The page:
Patterning 

One thing that have baffled scientists is how the type of babble or gurgle of a newborn child would be different from another, depending on the kind of native language that their parents were speaking. For example, a Swiss baby would sound differently form a Chinese or American baby. 

Science Daily revealed, infants start to pick up a characteristic of whatever their first language will be while still in the womb. What this study points out to is that babies opt to produce these particular patterns according to what they hear while inside the womb. These data maintain the significance of a baby’s crying in developing the skills for its specific language. 

During the last trimester of the mother’s pregnancy, an unborn child is capable of memorizing a variety of sounds coming from the world outside the womb. The baby favors his mother’s voice from all the other noises and distinguishes the emotional substance, sent through the tonal forms in the mother’s speech. 

It is truly an amazing thing to be able to understand how an unborn baby builds already patterns through experiences inside the mother’s womb.  

Over decades of research, children development specialists have more than proven that the environment of a child’s earliest years has effects that last a lifetime. 

The long-term effects of early stress, poverty, neglect and maltreatment are well documented and already an undisputed fact long before we could visualize them with brain scanning tools. 

Why does it make sense to know the impacts of the time between conception and the current age of a person who asks for expertise? There are some good reasons why we should pay attention to the evidence provided by neuroscience. For instance, it may help us learn exactly how experiences affect a human’s life path. Additionally, this knowledge can assist our efforts to help people who are at risk and undo the effects of early adversity. Understanding these imprints and patterns delivers the marks on the life map (like a blueprint) of a person and facilitates us the tools needed for the TRANSFORMATION CODE, which improves greatly our attempts at intervention. 

Between conception and age three, a child’s brain undergoes a massive change. It has already at birth, about all of the neurons it will ever have. In the first year it doubles in size, and it has reached 80% of its adult volume by age of three. 

Important to know is that synapses are formed at a much faster rate during these years than at any other time. In fact, the brain creates much more synapses than it needs. At the age two to three, the brain has up to twice as many synapses as it will have in adulthood. This extra amount synapses will be gradually eliminated again. This process is called Synaptic pruning. It includes both, axon and dendrite pruning, and is the process of synapse elimination that occurs between early childhood and the onset of puberty in many mammals, including humans.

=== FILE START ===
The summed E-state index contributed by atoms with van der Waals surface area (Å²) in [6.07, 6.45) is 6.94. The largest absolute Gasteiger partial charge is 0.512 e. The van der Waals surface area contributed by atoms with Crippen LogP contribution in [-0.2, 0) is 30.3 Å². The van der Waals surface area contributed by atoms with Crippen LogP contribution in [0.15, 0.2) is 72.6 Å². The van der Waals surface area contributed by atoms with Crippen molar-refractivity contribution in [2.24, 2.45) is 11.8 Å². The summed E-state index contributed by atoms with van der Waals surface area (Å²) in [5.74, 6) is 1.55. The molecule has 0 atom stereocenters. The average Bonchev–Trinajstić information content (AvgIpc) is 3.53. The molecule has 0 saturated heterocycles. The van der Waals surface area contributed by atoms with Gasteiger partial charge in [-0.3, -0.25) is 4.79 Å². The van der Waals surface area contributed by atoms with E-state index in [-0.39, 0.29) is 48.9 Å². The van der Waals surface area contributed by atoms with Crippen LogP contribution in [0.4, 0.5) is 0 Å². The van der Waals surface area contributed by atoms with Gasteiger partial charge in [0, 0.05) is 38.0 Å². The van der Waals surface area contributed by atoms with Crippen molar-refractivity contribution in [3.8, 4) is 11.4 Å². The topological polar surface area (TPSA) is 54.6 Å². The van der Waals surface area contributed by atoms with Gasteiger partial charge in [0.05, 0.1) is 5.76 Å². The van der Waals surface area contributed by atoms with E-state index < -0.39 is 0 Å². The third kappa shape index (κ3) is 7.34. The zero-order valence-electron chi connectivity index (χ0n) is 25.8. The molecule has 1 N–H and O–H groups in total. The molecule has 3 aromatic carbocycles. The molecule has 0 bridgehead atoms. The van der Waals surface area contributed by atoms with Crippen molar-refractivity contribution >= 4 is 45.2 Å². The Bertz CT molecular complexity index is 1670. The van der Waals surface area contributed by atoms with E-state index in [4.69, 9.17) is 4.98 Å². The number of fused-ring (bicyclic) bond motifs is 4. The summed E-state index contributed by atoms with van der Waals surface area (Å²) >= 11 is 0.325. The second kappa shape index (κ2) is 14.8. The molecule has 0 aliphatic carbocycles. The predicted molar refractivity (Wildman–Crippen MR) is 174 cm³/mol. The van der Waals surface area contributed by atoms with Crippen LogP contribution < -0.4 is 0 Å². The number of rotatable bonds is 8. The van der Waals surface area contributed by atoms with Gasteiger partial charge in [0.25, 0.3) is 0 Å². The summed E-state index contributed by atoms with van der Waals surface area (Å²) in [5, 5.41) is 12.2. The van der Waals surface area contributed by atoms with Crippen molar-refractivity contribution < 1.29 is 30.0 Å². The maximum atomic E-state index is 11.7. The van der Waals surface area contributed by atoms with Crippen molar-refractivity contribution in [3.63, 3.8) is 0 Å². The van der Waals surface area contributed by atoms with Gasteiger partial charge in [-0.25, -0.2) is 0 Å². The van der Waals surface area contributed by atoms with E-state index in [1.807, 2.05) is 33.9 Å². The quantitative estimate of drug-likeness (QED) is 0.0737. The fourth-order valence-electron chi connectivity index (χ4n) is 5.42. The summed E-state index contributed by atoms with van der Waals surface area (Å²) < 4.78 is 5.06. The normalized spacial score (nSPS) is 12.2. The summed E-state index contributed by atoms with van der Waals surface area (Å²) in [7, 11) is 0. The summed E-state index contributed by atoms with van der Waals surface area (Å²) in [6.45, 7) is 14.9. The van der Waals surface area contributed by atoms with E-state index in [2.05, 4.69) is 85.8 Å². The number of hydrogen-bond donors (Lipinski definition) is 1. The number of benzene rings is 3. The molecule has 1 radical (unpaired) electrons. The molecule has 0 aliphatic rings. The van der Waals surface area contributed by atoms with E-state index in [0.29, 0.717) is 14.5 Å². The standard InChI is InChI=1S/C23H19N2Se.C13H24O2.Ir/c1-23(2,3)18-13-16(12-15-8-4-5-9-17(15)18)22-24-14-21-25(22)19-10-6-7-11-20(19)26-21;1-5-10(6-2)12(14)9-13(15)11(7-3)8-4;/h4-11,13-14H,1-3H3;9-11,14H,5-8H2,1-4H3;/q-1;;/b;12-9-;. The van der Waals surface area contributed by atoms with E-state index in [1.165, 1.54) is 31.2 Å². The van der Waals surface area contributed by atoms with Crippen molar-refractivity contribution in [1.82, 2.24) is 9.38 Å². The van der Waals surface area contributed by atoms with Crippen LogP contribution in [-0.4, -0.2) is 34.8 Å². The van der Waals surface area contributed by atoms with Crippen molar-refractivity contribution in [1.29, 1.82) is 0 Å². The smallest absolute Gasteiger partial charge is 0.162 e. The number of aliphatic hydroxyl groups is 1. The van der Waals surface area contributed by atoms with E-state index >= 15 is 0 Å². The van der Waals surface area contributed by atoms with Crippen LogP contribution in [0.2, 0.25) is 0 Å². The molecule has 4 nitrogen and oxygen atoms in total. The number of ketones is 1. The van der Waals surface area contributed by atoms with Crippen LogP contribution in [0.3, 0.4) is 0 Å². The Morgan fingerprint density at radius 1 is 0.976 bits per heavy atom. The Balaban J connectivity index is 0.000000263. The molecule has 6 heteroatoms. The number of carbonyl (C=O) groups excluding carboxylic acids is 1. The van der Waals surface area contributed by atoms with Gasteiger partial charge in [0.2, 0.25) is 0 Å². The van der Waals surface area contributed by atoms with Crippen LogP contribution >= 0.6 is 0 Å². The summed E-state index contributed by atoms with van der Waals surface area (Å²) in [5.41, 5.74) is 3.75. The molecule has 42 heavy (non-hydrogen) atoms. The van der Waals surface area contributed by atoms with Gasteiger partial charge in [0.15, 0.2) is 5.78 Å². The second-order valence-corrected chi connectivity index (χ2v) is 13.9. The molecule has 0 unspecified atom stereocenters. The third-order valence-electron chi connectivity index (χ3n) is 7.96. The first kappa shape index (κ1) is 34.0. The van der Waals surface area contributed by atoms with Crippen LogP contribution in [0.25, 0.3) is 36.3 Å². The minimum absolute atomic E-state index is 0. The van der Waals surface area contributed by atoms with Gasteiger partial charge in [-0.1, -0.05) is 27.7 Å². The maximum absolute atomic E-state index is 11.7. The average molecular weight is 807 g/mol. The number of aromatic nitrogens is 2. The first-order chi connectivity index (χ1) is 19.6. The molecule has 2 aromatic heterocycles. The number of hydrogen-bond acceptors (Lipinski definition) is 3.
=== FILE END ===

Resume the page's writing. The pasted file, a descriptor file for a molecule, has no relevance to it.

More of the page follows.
The answer why the brain creates more synapses than it needs lies in the complex interaction of genetic and environmental factors in brain development. 

Genes do not design the brain completely. The genes allow the brain to fine-tune itself according to the input it receives from the environment. All experiences are perceived with the senses and reported on to the brain. This input stimulates neural activity. Speech sounds, for example, stimulate activity in language-related brain regions. The more often speech is heard the more often synapses between neurons in that area will be activated. 

Repeated use strengthens a synapse and synapses that are rarely used remain weak. The weak synapses are more likely to be eliminated later in the pruning process.  

And here comes the thing: Synapse strength contributes to the connectivity and efficiency of the networks that support learning, memory, and other cognitive abilities. Therefore, a child’s experiences not only determine what information enters over the senses to the brain, but also influence how the brain finally processes information. 

Understanding this, shows how dramatically your environment has taught you from the very beginning which synapses you have to use and how all other abilities and options fell victim to the pruning process. 

Early brain development is the foundation of human adaptability and resilience. On one side it is a beautiful mechanism and it comes with a flip-side of the coin. 

The Flip-side:
Because experiences have such a great potential to affect brain development, especially children are highly vulnerable to persistent negative influences during this period.  

The beautiful effect:
On the other hand, positive early experiences have a huge effect on children’s chances for achievement, success, and happiness. 

 

Basic definition of patterning: 

Patterning is the forming of fixed ways of behaving or of doing things by constantly repeating something or copying other people. 

Go to next imprint